In a bare-metal cloud environment, you don’t use virtual servers. Still, you have the option to run hypervisors and segment your physical drives into virtualization layers.
This way, you have the flexibility to create a virtual environment even if you don’t rent one, so there are no hassles in managing them.
A bare-metal cloud environment helps you to comply with specifications such as HIPAA and PCI DSS. To give you an idea, HIPAA establishes the standards for disclosing and safeguarding the health-care information of patients while PCI DSS is all about handling credit and debit card payments.
Easy to manage
Most service providers offer a web-based interface, and you can use it to monitor your usage levels, provision servers, decommission them when needed, and purchase additional resources. These interfaces are user-friendly and hide the complexity involved in hosting.
Thus, these are some of the advantages of a bare-metal cloud environment.
Moving on, let’s look at some specific areas/instances/use cases where this environment is highly effective.
Use-cases of a bare-metal cloud environment
Here are some potential areas where a bare-metal environment can be used. Please note that this is not an exhaustive list and is intended to give you an idea of its possible use.
NoSQL and relational database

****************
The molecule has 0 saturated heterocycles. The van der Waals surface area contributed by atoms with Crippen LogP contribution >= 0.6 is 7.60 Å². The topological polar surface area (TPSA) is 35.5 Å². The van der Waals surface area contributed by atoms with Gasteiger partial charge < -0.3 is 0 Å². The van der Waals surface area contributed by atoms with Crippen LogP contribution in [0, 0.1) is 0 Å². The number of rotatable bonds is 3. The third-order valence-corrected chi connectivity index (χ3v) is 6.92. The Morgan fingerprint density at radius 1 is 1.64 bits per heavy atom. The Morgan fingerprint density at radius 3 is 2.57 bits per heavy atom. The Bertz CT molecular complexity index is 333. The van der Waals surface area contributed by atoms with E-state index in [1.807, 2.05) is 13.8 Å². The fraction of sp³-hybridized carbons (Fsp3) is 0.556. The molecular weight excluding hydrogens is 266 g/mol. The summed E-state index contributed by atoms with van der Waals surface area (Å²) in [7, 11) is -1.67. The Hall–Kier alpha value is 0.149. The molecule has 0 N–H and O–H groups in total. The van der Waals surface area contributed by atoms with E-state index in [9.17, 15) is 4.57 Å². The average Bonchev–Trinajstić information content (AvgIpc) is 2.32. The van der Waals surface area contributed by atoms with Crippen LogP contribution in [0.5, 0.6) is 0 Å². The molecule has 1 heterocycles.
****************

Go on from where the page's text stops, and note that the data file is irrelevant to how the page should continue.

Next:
Since a bare-metal cloud infrastructure supports high I/O processing and dedicated resources, it can be used for computing-centric activities such as hosting NoSQL and managing relational database management systems. When you use this form of cloud environment, the obvious advantage is that the read/write processes will be quicker.
Though this form of cloud environment runs on physical servers, you can still create virtualization layers using hypervisors. This gives you greater flexibility to run any combination of applications, such as cloud-native ones, legacy apps, and even streaming devices.
Gaming servers are another bunch of resource-intensive applications, and a bare-metal cloud can be a right fit as you can have a high I/O, dedicated resources, and complete control over physical machines. Also, the fact that you don’t have to share it with other clients adds to its benefits.
Generating computer images are resource-intensive, and a bare-metal cloud environment can be a frills-free option for this field. It will also greatly reduce the time it takes for rendering 3D animations. This can be a great option for render farms as well, as it gives the flexibility for hardware customization.
Machine learning, IoT, and AI
Similar to games and image rendering, machine learning, IoT, and AI are also resource-intensive. Hence a bare-metal cloud environment with a single tenancy can be a good fit for these applications. Tasks such as complex algorithms, natural language processing, and more can benefit from a bare-metal cloud.
A bare-metal cloud environment can be a good choice for mission-critical apps because you don’t have to share the environment or resources with others. Hence, this environment can deliver high performance for your mission-critical apps.
In all, a bare-metal cloud gives you the best of both the worlds of a dedicated server and a cloud service. It combines the hardware control of a dedicated server with the flexibility and scalability of the cloud, so you have the opinion to use this environment across a wide range of use cases. As you can see, a bare-metal cloud environment is a simplified IaaS where you enjoy the benefits of simplicity, control, and scalability.
What do you think of this environment? Do you already use it or plan to move to it anytime soon?